Let It All Go

Some of the greatest grief we can experience is that of watching our loved ones suffer, and this is a grief I am all too familiar with. From watching my family suffer with mental and physical health issues, to watching friends be treated poorly by their family, significant others, or bosses, I ultimately decided that no matter what path in life I took, I wanted to be able to help those I loved cope, recover, and heal from their hardships. There is not a much worse then of being powerless to help the ones you love while they suffer.

In 2007, I met one of my best girl friends, and she and I clicked almost immediately. We became very close, and as I learned more about her, my heart broke for the numerous devastating things she had experienced. When we met, she was living in a terribly dysfunctional situation, having to put up with tons of toxic environments and people in order to make ends meet, and coping with her heartbreaking reality the best way she knew how. It scared me to see her living the way she did, and I wanted nothing more than to help her find peace and happiness.

I wrote this next song about her over ten years ago, but strangely enough, it might as well have been written about myself! I, too, was in a difficult place emotionally and many years away from having healthy coping skills. “Let It All Go” was written to be her story, but ultimately, it has become our story. I really hope you enjoy it!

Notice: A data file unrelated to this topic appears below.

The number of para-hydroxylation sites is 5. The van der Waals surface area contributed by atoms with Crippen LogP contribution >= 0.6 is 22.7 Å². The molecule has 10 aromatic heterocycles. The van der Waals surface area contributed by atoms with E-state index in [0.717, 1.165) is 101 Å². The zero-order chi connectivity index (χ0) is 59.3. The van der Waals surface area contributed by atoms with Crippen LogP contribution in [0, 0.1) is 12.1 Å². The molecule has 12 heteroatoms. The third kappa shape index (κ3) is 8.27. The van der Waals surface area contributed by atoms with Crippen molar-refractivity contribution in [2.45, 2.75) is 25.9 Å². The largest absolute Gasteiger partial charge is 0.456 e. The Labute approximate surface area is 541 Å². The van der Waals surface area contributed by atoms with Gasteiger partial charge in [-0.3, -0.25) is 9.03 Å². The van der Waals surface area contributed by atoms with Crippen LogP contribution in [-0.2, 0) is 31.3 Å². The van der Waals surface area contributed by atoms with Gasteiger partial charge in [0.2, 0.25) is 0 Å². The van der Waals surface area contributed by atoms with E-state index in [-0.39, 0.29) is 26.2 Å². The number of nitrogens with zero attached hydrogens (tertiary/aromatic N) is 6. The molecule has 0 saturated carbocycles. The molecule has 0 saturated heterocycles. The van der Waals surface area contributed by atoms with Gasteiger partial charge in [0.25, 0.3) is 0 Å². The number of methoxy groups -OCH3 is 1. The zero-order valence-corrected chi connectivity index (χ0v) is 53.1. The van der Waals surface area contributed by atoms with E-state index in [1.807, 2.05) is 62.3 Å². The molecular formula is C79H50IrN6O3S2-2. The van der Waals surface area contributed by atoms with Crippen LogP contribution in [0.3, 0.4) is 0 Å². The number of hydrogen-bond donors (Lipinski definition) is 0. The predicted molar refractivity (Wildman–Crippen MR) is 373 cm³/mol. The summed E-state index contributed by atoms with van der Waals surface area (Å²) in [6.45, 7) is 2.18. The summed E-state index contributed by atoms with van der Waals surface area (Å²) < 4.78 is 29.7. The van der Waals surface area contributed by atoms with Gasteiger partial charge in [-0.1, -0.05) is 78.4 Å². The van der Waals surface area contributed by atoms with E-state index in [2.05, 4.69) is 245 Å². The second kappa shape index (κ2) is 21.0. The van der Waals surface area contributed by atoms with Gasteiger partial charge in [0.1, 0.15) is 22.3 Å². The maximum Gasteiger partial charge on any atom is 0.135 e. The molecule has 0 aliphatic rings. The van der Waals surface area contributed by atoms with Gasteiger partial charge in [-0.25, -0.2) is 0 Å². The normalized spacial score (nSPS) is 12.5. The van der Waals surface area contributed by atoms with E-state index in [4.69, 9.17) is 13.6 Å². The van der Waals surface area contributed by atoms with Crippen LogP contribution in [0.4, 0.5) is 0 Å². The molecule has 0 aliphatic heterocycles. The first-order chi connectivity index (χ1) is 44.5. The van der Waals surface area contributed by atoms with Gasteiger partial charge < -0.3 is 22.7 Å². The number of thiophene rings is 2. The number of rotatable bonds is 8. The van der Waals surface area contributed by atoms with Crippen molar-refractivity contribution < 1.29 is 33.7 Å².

If you are ready to move forward from the losses and pain in your life, please contact me here to schedule a free class!

Seeking Scars

This next song hits deep for me, and I hope it will resonate with you too.  In Grief Recovery, we understand that losses of trust can be some of the most painful a person can experience, especially when the betrayer is someone who should have been there for us.  Have you ever taken a risk and opened up to someone about some of your most painful losses, only to have them betray your trust and judge, attack, reject, or shame you?